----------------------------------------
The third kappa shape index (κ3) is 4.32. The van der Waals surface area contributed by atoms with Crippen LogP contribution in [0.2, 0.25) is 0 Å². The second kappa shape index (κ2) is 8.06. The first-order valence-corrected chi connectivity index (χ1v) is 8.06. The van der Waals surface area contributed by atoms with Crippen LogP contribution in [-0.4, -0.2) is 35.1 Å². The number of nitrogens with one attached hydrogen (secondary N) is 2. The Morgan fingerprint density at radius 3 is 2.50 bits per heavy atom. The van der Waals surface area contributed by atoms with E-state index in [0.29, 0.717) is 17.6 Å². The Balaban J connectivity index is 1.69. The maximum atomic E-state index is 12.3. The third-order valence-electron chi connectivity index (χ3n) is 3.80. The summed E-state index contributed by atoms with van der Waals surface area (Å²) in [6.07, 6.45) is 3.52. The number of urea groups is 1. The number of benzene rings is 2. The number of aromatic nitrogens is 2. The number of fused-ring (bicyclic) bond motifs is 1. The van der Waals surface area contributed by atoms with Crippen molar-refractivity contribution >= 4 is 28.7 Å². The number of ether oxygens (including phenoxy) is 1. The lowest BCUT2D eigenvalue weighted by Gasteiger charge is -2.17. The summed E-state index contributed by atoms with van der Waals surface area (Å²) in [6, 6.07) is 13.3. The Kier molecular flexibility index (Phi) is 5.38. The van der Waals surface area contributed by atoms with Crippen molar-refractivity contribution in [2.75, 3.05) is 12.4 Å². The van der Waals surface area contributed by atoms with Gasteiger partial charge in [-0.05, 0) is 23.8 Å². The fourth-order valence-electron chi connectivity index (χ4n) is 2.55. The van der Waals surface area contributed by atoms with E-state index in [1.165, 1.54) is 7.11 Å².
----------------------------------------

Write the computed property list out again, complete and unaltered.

The third kappa shape index (κ3) is 4.32. The van der Waals surface area contributed by atoms with Crippen LogP contribution in [0.2, 0.25) is 0 Å². The second kappa shape index (κ2) is 8.06. The first-order valence-corrected chi connectivity index (χ1v) is 8.06. The van der Waals surface area contributed by atoms with Crippen LogP contribution in [-0.4, -0.2) is 35.1 Å². The number of nitrogens with one attached hydrogen (secondary N) is 2. The Morgan fingerprint density at radius 3 is 2.50 bits per heavy atom. The van der Waals surface area contributed by atoms with E-state index in [0.29, 0.717) is 17.6 Å². The Balaban J connectivity index is 1.69. The maximum atomic E-state index is 12.3. The third-order valence-electron chi connectivity index (χ3n) is 3.80. The summed E-state index contributed by atoms with van der Waals surface area (Å²) in [6.07, 6.45) is 3.52. The number of urea groups is 1. The number of benzene rings is 2. The number of aromatic nitrogens is 2. The number of fused-ring (bicyclic) bond motifs is 1. The van der Waals surface area contributed by atoms with Crippen molar-refractivity contribution >= 4 is 28.7 Å². The number of ether oxygens (including phenoxy) is 1. The lowest BCUT2D eigenvalue weighted by Gasteiger charge is -2.17. The summed E-state index contributed by atoms with van der Waals surface area (Å²) in [6, 6.07) is 13.3. The Kier molecular flexibility index (Phi) is 5.38. The van der Waals surface area contributed by atoms with Crippen molar-refractivity contribution in [2.75, 3.05) is 12.4 Å². The van der Waals surface area contributed by atoms with Gasteiger partial charge in [-0.05, 0) is 23.8 Å². The fourth-order valence-electron chi connectivity index (χ4n) is 2.55. The van der Waals surface area contributed by atoms with E-state index in [1.165, 1.54) is 7.11 Å².